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Freedom in “Purple Hibiscus” by Chimamanda Adichie Essay

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Updated: Oct 20th, 2021

Introduction

Chimamanda Adichies first novel “Purple Hibiscus”, published in 2004, has made a considerable success all over the world due to its deep realism and the wide variety of philosophical and moral questions, raised by the author. She makes the reader to look at the world through the eye of a teenager, fifteen year-old girl Kambili; the task, which is difficult to fulfill, because adults are seldom able to recreate their childhood experiences.

Discussion

The most dominant motif of “Purple Hibiscus” is the concept of freedom; by contrasting Kambilis and Aunt Ifeomas families, Chimamanda Adichie proves that perception of freedom can vary. Additionally, the author shows the evolvement of the main characters (Kambili, her mother Beatrice and her brother Jaja), paying extra attention to the process of their emancipation. In this respect, it should be also mentioned that the novel is full of symbols, for example, the gorgeous house that the main character lives in. At first glance, it may seem that it is a palace, or a dream, but in fact, it proves to be the prison, governed by Eugene Achilike, Kambilis father. This character is one of the central figures in the novel, his is trying to rule over (such formulation is the most appropriate in this case) other members of the family by stick and carrot; he can be loving and cruel simultaneously. Being a religious fanatic, he wants everyone to follow his example. Every deviation from the rules is severely punished.

However, his totalitarian regime is gradually falling into a decline, members of the family are starting to rebel against his rule. The narrator says “Things started to fall apart when my brother Jaja did not go to communion”(Adichie, 4). Yet, this is just the first sign of the mutiny, which is not mature enough. The main characters are still subdued to the rule of Eugene. For instance, Kambilis mother, Beatrice silently tolerates her husband’s tyranny, to some extent, she symbolizes an average Nigerian woman, who is practically deprived of her rights. Beatrice takes her husband’s brutalities for granted, despite Ifeomas advice to leave Eugene. As regards Jaja, Eugene’s son, it should be mentioned, that he is trying to show signs of disobedience to his father, but he is not strong enough to oppose (not only physically but also spiritually) him. The main character and the narrator Kambili, is virtually silent in the presence of her father, she can hardly express her views, knowing that it may result in a fit of her father’s anger.

As it has already been mentioned earlier, the novel is full of contrasts and oppositions. The situation takes an unexpected turn, when Kambili is sent to her aunt Ifeomas house, which is entirely different from the luxurious prison, she lives in. The transition is quite noticeable even in the language of the main character. At the beginning of the novel, the narrator speaks in Standard English, but later, she mixes it with Igbo words, which were strictly prohibited by her father. Aunt Ifeoma is a very educated person; however, she does not reject her native culture. Additionally, she does not impose fixed schedules on her children, or punish them for every alleged “sin”, as her brother is prone to do. Kambili is given a free hand, which is very unusual to her. In this respect, it should be mentioned that even the title of the book is symbolic. The main character can be compared to the flower, hibiscus, which is finally allowed to bloom. She even falls in love with the priest, father Amadi. Such thing would have been inconceivable, if she had continued to live with her father.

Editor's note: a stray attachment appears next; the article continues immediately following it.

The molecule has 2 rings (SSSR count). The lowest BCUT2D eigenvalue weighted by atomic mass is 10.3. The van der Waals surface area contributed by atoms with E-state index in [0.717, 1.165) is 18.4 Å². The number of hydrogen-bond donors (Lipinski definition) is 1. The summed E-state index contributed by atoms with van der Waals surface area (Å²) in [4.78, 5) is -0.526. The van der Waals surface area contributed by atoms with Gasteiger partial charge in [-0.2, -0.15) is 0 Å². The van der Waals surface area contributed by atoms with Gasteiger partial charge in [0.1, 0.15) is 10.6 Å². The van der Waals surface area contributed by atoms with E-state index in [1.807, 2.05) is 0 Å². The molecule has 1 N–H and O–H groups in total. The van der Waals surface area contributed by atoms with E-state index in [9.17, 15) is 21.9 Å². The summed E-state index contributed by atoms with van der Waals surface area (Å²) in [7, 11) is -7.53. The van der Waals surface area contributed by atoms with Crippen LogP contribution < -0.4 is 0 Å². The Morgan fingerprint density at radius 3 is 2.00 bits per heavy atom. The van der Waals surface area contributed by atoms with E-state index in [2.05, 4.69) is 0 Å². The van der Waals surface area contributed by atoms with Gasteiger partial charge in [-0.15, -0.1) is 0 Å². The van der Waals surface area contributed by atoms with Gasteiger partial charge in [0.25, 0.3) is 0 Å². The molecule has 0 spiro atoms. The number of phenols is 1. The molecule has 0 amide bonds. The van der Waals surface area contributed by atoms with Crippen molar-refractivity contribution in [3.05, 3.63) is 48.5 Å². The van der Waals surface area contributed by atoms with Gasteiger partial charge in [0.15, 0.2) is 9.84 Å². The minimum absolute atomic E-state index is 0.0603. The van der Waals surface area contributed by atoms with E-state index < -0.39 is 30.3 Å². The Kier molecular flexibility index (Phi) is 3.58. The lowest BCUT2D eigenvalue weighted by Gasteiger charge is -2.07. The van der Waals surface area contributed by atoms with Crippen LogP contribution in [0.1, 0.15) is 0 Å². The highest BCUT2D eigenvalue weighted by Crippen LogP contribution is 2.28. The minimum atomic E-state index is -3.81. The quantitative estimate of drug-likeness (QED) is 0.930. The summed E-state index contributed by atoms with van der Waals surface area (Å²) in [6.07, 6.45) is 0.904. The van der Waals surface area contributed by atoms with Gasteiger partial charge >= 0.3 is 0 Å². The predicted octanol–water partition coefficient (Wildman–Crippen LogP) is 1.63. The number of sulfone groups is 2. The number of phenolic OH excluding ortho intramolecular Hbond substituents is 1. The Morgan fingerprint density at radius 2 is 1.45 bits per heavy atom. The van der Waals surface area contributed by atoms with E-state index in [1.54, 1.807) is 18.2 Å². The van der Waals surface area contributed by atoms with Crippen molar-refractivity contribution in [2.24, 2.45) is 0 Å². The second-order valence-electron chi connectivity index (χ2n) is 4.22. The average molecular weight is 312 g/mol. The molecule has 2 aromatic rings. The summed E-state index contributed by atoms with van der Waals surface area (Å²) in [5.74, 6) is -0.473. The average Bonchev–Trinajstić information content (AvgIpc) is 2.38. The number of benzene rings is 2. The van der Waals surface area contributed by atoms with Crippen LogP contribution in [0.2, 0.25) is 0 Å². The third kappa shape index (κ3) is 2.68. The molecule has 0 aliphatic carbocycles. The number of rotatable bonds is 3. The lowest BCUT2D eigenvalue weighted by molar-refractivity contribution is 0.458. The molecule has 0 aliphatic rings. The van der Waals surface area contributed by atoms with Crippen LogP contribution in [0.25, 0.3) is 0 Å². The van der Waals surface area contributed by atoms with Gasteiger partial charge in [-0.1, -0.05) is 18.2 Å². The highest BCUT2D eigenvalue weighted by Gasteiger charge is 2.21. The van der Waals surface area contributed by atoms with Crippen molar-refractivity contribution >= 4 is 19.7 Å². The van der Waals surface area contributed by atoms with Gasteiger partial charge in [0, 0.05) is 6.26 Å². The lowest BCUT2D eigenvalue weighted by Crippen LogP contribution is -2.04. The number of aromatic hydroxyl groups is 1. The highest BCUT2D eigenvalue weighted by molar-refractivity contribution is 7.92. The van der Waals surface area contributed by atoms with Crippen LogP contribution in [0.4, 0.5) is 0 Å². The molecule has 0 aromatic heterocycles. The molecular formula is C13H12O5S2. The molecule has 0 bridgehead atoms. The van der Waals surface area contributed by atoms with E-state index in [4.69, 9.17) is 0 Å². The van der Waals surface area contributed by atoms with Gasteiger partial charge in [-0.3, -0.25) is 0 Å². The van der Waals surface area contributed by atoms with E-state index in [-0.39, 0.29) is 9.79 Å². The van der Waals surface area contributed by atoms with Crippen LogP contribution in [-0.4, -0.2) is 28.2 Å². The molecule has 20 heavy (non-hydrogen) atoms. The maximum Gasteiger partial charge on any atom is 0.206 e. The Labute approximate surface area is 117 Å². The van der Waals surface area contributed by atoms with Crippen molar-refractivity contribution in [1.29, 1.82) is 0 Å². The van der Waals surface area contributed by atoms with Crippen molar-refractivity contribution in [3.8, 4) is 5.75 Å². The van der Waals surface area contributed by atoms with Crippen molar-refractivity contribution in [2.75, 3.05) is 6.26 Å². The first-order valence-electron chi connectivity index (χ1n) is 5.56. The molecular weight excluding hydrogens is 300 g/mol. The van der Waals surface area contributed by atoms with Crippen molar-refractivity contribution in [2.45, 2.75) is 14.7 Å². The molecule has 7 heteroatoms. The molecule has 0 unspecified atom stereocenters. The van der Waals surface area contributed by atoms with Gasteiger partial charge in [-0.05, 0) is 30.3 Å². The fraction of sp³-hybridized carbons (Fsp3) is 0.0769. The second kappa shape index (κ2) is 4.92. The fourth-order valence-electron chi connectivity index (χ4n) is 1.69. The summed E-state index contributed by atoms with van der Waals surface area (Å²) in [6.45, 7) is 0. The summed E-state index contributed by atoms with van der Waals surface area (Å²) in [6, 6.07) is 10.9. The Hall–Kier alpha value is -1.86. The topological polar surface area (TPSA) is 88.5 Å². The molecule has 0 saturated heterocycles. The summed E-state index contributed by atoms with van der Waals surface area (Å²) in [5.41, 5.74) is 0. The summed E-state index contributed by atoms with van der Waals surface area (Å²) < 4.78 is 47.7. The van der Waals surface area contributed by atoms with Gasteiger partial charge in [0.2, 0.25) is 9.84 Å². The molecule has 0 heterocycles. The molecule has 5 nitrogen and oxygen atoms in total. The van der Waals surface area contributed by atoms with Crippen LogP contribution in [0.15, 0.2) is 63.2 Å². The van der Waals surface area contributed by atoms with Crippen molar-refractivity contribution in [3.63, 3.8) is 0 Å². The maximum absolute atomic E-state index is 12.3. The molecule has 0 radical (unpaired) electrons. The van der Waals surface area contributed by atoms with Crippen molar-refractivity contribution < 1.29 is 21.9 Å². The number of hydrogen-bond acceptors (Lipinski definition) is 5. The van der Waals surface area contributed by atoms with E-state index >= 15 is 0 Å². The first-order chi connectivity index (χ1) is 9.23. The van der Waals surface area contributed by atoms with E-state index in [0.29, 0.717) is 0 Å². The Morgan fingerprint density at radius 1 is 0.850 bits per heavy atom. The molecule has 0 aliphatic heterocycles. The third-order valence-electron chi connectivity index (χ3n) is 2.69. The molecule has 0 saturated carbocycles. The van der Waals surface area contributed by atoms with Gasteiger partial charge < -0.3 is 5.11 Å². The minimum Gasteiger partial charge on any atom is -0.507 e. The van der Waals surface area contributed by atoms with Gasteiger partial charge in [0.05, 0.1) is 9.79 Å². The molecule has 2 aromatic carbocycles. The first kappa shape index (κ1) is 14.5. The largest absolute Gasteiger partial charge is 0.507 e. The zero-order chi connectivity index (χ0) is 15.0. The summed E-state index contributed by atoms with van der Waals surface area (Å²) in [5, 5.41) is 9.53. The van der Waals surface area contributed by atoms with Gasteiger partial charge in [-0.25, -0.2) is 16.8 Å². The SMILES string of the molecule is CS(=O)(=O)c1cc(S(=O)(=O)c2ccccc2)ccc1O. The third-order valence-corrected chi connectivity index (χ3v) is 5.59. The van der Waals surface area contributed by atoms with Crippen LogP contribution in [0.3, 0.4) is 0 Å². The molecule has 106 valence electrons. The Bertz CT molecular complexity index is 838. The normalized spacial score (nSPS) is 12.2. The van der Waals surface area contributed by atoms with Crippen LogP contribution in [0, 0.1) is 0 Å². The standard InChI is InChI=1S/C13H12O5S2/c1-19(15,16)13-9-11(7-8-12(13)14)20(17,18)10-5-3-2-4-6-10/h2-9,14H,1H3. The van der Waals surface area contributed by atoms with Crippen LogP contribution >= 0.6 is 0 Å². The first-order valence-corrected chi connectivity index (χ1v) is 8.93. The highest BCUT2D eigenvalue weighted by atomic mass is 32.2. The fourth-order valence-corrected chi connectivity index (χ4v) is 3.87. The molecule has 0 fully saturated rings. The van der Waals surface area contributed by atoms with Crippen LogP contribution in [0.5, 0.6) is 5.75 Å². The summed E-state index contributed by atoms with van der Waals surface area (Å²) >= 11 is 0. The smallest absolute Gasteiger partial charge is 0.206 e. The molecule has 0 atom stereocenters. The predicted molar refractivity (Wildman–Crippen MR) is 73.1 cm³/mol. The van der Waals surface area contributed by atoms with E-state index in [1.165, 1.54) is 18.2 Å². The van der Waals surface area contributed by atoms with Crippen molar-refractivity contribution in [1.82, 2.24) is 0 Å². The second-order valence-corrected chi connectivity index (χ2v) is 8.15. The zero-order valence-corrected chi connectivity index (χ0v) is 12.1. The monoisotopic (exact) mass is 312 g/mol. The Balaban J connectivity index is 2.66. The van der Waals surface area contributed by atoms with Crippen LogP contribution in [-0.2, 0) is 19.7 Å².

Aunt Ifeomas influence is also noticeable in the behavior of Beatrice, who is no longer able to suffer Eugene’s dominance, and she poisons him. However, Aunt Ifeoma should not be viewed as the instigator. She just gives Beatrice the stimuli to emancipate herself. The murder is a natural result of Eugene’s cruelty and brutality. It is worth mentioning that Jaja screens his mother, which means that he does not view her act as a crime, at least, in terms of his moral.

Conclusion

It is quite possible to say that freedom, obtained by main characters, can be ascribed to two factors: first, Aunt Ifeomas impact, because she shows them that there is the world without bondage and oppression. Another factor is the reaction to Eugene’s cruelty (especially it concerns Beatrice), because sooner or later, every human being is bound to overthrow his or her oppressor.

Bibliography

Chimamanda Ngozi Adichie. “Purple Hibiscus”. Anchor Books, 2004.

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"Freedom in “Purple Hibiscus” by Chimamanda Adichie." IvyPanda, 20 Oct. 2021, ivypanda.com/essays/freedom-in-purple-hibiscus-by-chimamanda-adichie/.

1. IvyPanda. "Freedom in “Purple Hibiscus” by Chimamanda Adichie." October 20, 2021. https://ivypanda.com/essays/freedom-in-purple-hibiscus-by-chimamanda-adichie/.


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IvyPanda. "Freedom in “Purple Hibiscus” by Chimamanda Adichie." October 20, 2021. https://ivypanda.com/essays/freedom-in-purple-hibiscus-by-chimamanda-adichie/.

References

IvyPanda. 2021. "Freedom in “Purple Hibiscus” by Chimamanda Adichie." October 20, 2021. https://ivypanda.com/essays/freedom-in-purple-hibiscus-by-chimamanda-adichie/.

References

IvyPanda. (2021) 'Freedom in “Purple Hibiscus” by Chimamanda Adichie'. 20 October.

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